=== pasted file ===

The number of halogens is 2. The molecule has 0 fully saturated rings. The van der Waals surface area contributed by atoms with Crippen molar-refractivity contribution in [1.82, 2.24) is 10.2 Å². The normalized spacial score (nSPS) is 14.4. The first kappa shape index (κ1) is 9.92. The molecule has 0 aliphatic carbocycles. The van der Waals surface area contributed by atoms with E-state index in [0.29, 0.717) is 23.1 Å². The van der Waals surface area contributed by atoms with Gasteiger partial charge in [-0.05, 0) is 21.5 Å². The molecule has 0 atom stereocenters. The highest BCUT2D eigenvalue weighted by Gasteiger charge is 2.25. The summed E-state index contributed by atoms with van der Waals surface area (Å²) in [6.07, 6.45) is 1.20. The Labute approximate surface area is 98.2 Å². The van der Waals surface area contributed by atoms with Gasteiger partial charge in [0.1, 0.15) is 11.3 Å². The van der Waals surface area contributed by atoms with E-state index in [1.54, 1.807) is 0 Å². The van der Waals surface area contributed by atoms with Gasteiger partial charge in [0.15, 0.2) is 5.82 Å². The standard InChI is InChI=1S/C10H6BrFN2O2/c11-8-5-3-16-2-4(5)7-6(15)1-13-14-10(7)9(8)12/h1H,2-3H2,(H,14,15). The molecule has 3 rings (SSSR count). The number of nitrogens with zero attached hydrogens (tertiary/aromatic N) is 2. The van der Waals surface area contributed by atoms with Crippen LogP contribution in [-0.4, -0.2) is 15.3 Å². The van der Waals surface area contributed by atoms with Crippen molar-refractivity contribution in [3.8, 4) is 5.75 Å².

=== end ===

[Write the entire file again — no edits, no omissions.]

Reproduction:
The number of halogens is 2. The molecule has 0 fully saturated rings. The van der Waals surface area contributed by atoms with Crippen molar-refractivity contribution in [1.82, 2.24) is 10.2 Å². The normalized spacial score (nSPS) is 14.4. The first kappa shape index (κ1) is 9.92. The molecule has 0 aliphatic carbocycles. The van der Waals surface area contributed by atoms with E-state index in [0.29, 0.717) is 23.1 Å². The van der Waals surface area contributed by atoms with Gasteiger partial charge in [-0.05, 0) is 21.5 Å². The molecule has 0 atom stereocenters. The highest BCUT2D eigenvalue weighted by Gasteiger charge is 2.25. The summed E-state index contributed by atoms with van der Waals surface area (Å²) in [6.07, 6.45) is 1.20. The Labute approximate surface area is 98.2 Å². The van der Waals surface area contributed by atoms with Gasteiger partial charge in [0.1, 0.15) is 11.3 Å². The van der Waals surface area contributed by atoms with E-state index in [1.54, 1.807) is 0 Å². The van der Waals surface area contributed by atoms with Gasteiger partial charge in [0.15, 0.2) is 5.82 Å². The standard InChI is InChI=1S/C10H6BrFN2O2/c11-8-5-3-16-2-4(5)7-6(15)1-13-14-10(7)9(8)12/h1H,2-3H2,(H,14,15). The molecule has 3 rings (SSSR count). The number of nitrogens with zero attached hydrogens (tertiary/aromatic N) is 2. The van der Waals surface area contributed by atoms with Crippen LogP contribution in [-0.4, -0.2) is 15.3 Å². The van der Waals surface area contributed by atoms with Crippen molar-refractivity contribution in [3.8, 4) is 5.75 Å².